Where Are We With Tax Reform? (Personal)

“Planning is a process of choosing among those many options.

If we do not choose to plan, then we choose to have others plan for us.”

–  Richard I. Winwood   

Where Are We With Tax Reform? (Personal) by Nadine Riley{5:12 minutes to read} Hope you are enjoying the warm sunny days of the season.

I can’t help but wonder, is it just me, or is it becoming a challenge to stay on track with what’s going in Washington with regards to federal tax reform? The uncertainties are evident. The Trump administration released a report on July 28, 2017 regarding the status of all the proposed changes. As it relates to tax reform, the most current report that we are aware of was released on April 26, 2017. If what’s promised is implemented, individuals/families and businesses will be affected. Continue reading

Insurance Policies Part 1: Personal

Insurance Policies Part 1: Personal by Nadine Riley{4:54 minutes to read} Oftentimes, the demands of everyday living make us forget about protecting our most valuable asset, ourselves. We protect our identity, our homes, vehicles, phones, appliances, etc. without thinking twice about it. Our day is filled with the to-dos of today, the plans for tomorrow and the regrets of yesterday, but when was the last time we slowed down to think about life’s what-ifs?

  • I am the main breadwinner of my home. What if my employer decides to downsize (i.e. your service is no longer needed)?
  • What if I lose my largest client?
  • What if that pain is not related to gas, heartburn, sciatica, migraine, etc., but related to a rare disease that scientists are still researching?

These are just a few of the challenges we may face on this side of life.

Insurance is an essential and integral part of our finances. It provides protection if something happens to us. In this article, we will explore some common (but often overlooked) types of insurance in an effort to help you understand why they are necessary and which may apply to you and/or your business. We will also provide some real life examples in the hope that you may be able to relate.

Personal Insurance Policies

Disability Insurance – If someone is unable to work (in a full or partial capacity) due to a sickness or injury, a disability insurance policy will provide dollars to help them continue their lifestyle and pay their bills. Most employees are covered under a group policy; however, the policy may not be enough. A decent disability insurance policy should cover at least 60% of your income. The payout is generally tax-free if you have paid the premium with after-tax dollars.

Real Life Example: An OB-GYN hurt his back while at the hospital and could no longer practice. Through his disability insurance, he received an equivalent, tax-free salary with a yearly cost of living adjustment and has been able to move on to create a charity for young mothers in Haiti.

Life Insurance Life insurance, though not the most sought after type of insurance, is still one of the key insurances. Life Insurance provides a tax free sum of money to your family to help them replace you as the essential income producing part of the family. In the past, life insurance was seen solely as a protection for your loved ones after you die, but in recent years, it has been used as a savings vehicle. This makes it more attractive for single individuals.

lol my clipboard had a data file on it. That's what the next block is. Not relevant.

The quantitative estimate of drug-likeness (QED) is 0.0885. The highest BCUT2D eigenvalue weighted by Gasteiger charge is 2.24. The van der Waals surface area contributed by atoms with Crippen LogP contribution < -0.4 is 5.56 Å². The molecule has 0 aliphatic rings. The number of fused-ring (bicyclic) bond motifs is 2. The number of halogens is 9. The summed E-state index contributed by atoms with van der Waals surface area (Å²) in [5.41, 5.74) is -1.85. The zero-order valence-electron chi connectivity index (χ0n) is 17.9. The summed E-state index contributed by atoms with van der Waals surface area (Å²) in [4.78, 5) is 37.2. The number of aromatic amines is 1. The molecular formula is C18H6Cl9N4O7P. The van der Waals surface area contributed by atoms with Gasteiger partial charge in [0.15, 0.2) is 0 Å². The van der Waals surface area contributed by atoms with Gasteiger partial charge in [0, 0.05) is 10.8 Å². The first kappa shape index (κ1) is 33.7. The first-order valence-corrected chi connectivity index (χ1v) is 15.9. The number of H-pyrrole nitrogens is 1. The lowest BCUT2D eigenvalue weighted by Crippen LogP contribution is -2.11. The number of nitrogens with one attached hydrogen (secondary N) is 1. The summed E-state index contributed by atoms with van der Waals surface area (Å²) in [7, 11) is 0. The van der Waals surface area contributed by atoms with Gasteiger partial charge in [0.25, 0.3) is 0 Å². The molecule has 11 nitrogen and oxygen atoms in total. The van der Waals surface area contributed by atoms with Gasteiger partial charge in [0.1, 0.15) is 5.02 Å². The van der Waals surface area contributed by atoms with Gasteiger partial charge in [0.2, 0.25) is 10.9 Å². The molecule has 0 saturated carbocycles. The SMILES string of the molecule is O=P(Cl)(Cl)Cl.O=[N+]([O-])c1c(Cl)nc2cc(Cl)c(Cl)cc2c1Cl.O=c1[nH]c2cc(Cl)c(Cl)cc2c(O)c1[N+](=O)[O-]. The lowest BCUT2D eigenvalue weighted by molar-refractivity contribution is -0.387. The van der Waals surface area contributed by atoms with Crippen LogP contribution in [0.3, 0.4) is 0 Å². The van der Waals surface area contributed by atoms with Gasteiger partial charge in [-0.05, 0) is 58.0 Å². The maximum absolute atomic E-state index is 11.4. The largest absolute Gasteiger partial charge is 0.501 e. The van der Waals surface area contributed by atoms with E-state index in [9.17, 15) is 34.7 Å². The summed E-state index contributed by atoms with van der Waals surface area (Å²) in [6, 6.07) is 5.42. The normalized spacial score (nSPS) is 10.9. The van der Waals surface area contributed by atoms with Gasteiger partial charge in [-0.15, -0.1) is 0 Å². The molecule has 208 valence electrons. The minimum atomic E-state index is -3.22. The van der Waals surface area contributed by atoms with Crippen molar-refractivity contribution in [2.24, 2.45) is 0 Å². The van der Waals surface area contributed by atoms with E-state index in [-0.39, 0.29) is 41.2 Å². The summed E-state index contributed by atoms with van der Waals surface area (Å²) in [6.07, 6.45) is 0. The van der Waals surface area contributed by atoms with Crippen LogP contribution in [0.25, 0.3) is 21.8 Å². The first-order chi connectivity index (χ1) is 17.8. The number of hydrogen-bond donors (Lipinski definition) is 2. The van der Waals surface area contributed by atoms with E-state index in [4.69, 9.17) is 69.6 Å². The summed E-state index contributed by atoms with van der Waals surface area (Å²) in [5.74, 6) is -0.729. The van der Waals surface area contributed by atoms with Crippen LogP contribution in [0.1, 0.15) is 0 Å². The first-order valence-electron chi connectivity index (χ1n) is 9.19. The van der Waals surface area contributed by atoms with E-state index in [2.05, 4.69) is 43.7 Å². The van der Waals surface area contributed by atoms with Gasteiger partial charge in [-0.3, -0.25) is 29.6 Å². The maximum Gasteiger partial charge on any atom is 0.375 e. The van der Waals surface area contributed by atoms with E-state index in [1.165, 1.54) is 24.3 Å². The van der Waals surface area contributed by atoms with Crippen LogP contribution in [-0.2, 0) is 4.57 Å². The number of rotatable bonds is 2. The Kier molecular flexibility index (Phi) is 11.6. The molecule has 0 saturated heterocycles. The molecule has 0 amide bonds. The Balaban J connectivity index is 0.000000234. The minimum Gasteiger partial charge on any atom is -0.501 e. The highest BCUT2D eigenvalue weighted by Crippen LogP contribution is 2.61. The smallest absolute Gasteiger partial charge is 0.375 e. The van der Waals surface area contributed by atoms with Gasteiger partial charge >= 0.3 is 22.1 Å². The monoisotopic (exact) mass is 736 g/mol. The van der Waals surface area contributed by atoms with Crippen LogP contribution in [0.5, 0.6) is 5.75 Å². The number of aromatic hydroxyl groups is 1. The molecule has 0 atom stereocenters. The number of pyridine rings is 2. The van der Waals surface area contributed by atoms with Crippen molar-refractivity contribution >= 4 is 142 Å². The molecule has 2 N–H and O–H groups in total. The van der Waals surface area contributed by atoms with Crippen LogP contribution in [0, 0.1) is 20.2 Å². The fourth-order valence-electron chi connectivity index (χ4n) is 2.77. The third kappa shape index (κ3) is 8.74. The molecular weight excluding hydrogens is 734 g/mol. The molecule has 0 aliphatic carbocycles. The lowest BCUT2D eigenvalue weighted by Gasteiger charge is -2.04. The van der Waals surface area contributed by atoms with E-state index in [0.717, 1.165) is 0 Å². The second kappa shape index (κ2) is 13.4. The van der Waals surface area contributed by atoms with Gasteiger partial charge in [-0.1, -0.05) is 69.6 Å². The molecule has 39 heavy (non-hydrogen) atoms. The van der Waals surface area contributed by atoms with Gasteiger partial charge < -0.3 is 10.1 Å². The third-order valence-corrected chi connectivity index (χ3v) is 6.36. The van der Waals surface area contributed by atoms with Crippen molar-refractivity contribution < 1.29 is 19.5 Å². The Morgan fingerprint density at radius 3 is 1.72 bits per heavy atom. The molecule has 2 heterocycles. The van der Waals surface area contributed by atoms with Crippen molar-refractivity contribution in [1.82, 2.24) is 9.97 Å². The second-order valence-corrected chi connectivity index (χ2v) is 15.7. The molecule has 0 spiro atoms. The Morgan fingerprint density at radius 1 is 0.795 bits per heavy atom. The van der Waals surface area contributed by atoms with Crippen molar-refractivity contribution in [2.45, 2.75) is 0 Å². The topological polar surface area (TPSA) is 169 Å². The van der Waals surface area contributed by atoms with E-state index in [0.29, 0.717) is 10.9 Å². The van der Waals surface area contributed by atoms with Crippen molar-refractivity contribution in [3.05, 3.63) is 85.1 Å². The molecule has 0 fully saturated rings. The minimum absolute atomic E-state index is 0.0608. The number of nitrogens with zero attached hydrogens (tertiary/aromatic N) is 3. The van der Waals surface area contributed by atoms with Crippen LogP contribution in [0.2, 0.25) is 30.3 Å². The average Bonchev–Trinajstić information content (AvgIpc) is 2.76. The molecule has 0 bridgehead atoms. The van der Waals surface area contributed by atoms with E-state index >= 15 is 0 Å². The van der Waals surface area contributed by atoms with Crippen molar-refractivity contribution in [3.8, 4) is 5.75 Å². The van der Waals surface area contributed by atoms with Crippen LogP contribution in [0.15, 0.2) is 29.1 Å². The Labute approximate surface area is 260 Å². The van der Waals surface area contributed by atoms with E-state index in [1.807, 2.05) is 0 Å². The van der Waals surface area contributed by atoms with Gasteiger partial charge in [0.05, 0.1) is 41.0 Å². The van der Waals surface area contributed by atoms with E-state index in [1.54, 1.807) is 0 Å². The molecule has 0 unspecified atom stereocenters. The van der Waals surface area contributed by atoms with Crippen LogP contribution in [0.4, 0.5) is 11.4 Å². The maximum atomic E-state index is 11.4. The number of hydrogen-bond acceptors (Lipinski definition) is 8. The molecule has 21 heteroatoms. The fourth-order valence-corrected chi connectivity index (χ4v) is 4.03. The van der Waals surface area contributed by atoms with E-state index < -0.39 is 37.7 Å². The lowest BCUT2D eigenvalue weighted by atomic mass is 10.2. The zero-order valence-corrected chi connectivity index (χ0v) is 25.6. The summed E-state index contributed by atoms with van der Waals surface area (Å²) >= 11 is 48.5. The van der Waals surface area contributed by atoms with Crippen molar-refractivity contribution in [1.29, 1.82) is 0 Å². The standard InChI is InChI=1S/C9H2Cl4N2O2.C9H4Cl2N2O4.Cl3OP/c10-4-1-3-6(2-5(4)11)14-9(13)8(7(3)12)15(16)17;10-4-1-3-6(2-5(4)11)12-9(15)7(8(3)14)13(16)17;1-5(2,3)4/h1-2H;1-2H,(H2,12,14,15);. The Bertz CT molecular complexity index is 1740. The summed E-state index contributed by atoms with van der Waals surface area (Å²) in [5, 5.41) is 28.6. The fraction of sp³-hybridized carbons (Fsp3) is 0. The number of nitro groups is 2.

Real Life Example: A dentist in midtown Manhattan passed away in 2016. His family and kids received over $5 million in cash because he had the proper coverage. Even with all of the emotional anguish, they have been financially self-sufficient because of his foresight and planning.

Long Term Care – Long Term Care is an insurance that helps provide dollars in case you or a loved one needs extended care, either in a facility or through an in-home health care worker. Medicare only provides coverage for a short period of time, so any additional care costs fall on the family. The ideal time to think about Long Term Care is when you are young or in your mid 50s. If you are financially responsible for a member of the older generation, you can obtain a policy for your parents.

Real Life Example: I have a client whose father has been in a medical facility for 6 years at a rate of $14,000 per month. Without LTC coverage, his family would be shouldering this burden.

In our next article, we will cover the types of insurance one should have when they are a business owner. As an employee, we had a steady stream of income and protection through our employer’s group policies. Now both income and insurance coverage are up to us.

Nadine Riley, CPA
Founder, Masterpiece Accounting Group
Phone: (212) 966-9301
Email: info@mpagroupllc.com

Taxes: So What’s Next?

Taxes: So What's Next? by Nadine Riley{3:36 minutes to read} What will my tax bill look like in 2017 under the new president? In the past weeks, I have been asked this question many times.

If you are also pondering this question, let’s recap in more detail some of the tax changes Mr. Trump proposed. In addition to Trump’s plan, we will also examine the blueprint delivered by the Ways and Means Committee Republicans (in June 2016) regarding the proposed rebuilding of America. (You can read more about Ways and Means here.) Continue reading